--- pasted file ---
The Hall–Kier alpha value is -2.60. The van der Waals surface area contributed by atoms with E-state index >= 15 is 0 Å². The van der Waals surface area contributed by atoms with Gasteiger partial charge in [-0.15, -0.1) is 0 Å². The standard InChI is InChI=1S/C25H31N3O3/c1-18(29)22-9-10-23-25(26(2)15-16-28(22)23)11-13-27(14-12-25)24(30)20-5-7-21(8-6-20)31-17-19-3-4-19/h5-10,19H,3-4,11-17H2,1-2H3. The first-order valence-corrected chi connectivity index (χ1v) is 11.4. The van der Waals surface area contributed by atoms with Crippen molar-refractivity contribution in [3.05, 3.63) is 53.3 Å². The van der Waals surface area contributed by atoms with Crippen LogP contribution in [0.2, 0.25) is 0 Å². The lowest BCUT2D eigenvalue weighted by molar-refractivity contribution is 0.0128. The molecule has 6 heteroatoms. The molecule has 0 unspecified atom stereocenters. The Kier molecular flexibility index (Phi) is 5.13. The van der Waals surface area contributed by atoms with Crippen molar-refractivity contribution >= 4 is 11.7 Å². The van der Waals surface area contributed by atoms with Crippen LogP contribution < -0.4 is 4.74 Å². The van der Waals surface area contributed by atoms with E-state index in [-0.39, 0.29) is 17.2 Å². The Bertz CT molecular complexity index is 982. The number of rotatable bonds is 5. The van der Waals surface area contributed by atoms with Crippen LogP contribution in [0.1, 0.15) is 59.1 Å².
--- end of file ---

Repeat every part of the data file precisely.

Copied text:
The Hall–Kier alpha value is -2.60. The van der Waals surface area contributed by atoms with E-state index >= 15 is 0 Å². The van der Waals surface area contributed by atoms with Gasteiger partial charge in [-0.15, -0.1) is 0 Å². The standard InChI is InChI=1S/C25H31N3O3/c1-18(29)22-9-10-23-25(26(2)15-16-28(22)23)11-13-27(14-12-25)24(30)20-5-7-21(8-6-20)31-17-19-3-4-19/h5-10,19H,3-4,11-17H2,1-2H3. The first-order valence-corrected chi connectivity index (χ1v) is 11.4. The van der Waals surface area contributed by atoms with Crippen molar-refractivity contribution in [3.05, 3.63) is 53.3 Å². The van der Waals surface area contributed by atoms with Crippen LogP contribution in [0.2, 0.25) is 0 Å². The lowest BCUT2D eigenvalue weighted by molar-refractivity contribution is 0.0128. The molecule has 6 heteroatoms. The molecule has 0 unspecified atom stereocenters. The Kier molecular flexibility index (Phi) is 5.13. The van der Waals surface area contributed by atoms with Crippen molar-refractivity contribution >= 4 is 11.7 Å². The van der Waals surface area contributed by atoms with Crippen LogP contribution < -0.4 is 4.74 Å². The van der Waals surface area contributed by atoms with E-state index in [-0.39, 0.29) is 17.2 Å². The Bertz CT molecular complexity index is 982. The number of rotatable bonds is 5. The van der Waals surface area contributed by atoms with Crippen LogP contribution in [0.1, 0.15) is 59.1 Å².